Thankful for our Cookie-Making Tradition
We have a long-standing cookie-making tradition at Thanksgiving. It’s been going on for decades, and I have shared it before. After all, it’s a tradition!
In 2022 both daughters and their families were with us for Thanksgiving, and this year was supposed to be a repeat. Alas, that did not happen. We heard Wednesday night our younger daughter’s older daughter was quite sick and had a fever, and the younger one was not well either, so they would not be joining us.
Early Thanksgiving morning we learned our daughter had to take our granddaughter to the ER around 6 am since she still had a fever but was also quite dizzy. The xray did not show pneumonia, fortunately, and the IV helped with the dizziness fairly quickly. The ultimate diagnosis was RSV but with some antibiotics she is feeling much better now! But it certainly was not a fun Thanksgiving for them. I'm very thankful some good friends of theirs in the area shared food with them!
So instead of shopping on Black Friday it was our cookie-making day with 2 of the 4 grandkids. We saved about 1/3 of the dough and sent it back to our other daughter in LA via our older daughter today in a care package, so they could make their own cookies. Of course we included some holiday leftovers, too!
Making Honey Lebkuchen has been a tradition on the maternal side of my wife’s family for generations, and we started our own tradition when my wife and I first started dating. We make the cookies at Thanksgiving and depending on the size, and varying shapes with grandkids involved, there are usually about 15 dozen.
I’d guess we’ve made well over 8000 cookies in our time together, not including other cookies we make for the holidays. And I’ve certainly consumed many hundreds over the years!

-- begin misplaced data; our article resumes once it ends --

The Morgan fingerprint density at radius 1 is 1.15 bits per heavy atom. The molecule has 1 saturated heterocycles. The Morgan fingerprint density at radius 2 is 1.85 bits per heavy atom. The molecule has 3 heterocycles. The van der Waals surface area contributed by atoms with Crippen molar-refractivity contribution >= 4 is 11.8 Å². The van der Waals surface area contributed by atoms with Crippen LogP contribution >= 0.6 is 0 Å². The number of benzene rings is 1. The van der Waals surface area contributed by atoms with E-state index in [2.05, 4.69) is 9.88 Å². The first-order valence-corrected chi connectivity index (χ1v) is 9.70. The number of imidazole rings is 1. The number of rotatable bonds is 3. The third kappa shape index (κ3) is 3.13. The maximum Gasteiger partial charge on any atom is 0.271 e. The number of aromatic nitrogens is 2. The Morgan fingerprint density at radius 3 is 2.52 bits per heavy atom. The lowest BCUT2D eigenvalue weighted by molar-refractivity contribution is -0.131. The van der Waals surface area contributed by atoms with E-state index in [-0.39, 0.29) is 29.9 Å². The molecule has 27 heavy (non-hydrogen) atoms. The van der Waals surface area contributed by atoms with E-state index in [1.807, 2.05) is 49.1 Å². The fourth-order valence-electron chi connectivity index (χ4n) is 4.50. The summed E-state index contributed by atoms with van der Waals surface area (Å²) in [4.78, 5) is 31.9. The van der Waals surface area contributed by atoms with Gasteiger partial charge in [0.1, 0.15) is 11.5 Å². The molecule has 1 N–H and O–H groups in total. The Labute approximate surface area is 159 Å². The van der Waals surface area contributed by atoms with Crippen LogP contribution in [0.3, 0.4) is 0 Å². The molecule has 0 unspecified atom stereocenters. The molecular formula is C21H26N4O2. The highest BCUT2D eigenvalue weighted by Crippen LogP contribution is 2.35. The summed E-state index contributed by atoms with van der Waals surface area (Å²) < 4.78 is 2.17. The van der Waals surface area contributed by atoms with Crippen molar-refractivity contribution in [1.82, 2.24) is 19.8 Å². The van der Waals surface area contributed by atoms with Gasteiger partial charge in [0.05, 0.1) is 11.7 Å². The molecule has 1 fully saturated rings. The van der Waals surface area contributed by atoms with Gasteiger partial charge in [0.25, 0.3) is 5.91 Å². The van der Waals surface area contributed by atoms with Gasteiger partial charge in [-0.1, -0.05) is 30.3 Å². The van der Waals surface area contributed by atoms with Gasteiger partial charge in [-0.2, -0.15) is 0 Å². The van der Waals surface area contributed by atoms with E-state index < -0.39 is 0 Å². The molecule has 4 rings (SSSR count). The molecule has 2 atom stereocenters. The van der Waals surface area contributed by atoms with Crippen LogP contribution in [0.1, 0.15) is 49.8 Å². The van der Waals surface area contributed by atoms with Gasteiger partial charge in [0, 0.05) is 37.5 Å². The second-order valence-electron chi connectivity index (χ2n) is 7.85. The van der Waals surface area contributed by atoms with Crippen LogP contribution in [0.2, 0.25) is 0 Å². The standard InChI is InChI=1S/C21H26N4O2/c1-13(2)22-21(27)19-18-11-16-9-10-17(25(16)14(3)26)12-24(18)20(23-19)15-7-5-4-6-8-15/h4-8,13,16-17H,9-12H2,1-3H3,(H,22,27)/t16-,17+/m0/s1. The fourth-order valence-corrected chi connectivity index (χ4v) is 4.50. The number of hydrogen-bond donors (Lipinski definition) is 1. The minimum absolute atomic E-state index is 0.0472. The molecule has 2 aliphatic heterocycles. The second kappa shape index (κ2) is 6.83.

A big part of the fun of making these cookies, in addition to eating them and being with family, is sharing with others.
It’s quite a process from start to finish. I always fix the batter a day or two before cookie making day - that takes a couple of hours. While much of the recipe is pretty easy, it gets laborious when you have to stir in 12 or so cups of flour into the honey, brown and granulated sugar, and butter mixture. I’ve even broken 2 wooden spoons over the years.
Once the dough is rolled out (my wife does this) it’s traditionally cut into diamond shapes. But when grandkids are around some of the tradition flies out the window, with the holiday cookie cutter shapes being popular. Each cookie gets 1 blanched almond before baking (some grandkid creations have more than 1). Cookies are coated with a glaze of powdered sugar, milk, and lemon extract once baked and still warm.
We keep the Lebkuchen in canisters for a few weeks to season and soften with a piece of bread. The cardamom, citron, and honey lend a special flavor over time, but no one waits long before testing them out. While it’s nice to have some for Christmas Day and later, they don’t always last that long between us eating them and sharing with others.
We have a few other holiday traditions but this is one I particularly like due to family involvement. And I enjoy creating something to share with family and friends. On a few occasions we’ve had friends over to make them (it’s a lot of work for just 2 people!). I can’t imagine the holidays without this family tradition every year. I hope it continues for a long time, and perhaps our kids will take it on themselves as we did years ago.
I’m always grateful for this special tradition and the joy of having family around during the Thanksgiving holiday. Once again it was a special moment again this year.
This is my 3rd entry for the November Gratitude Challenge. Thank you, Debe Maxwell, CRS, for hosting and for this fun opportunity to share what we are thankful for.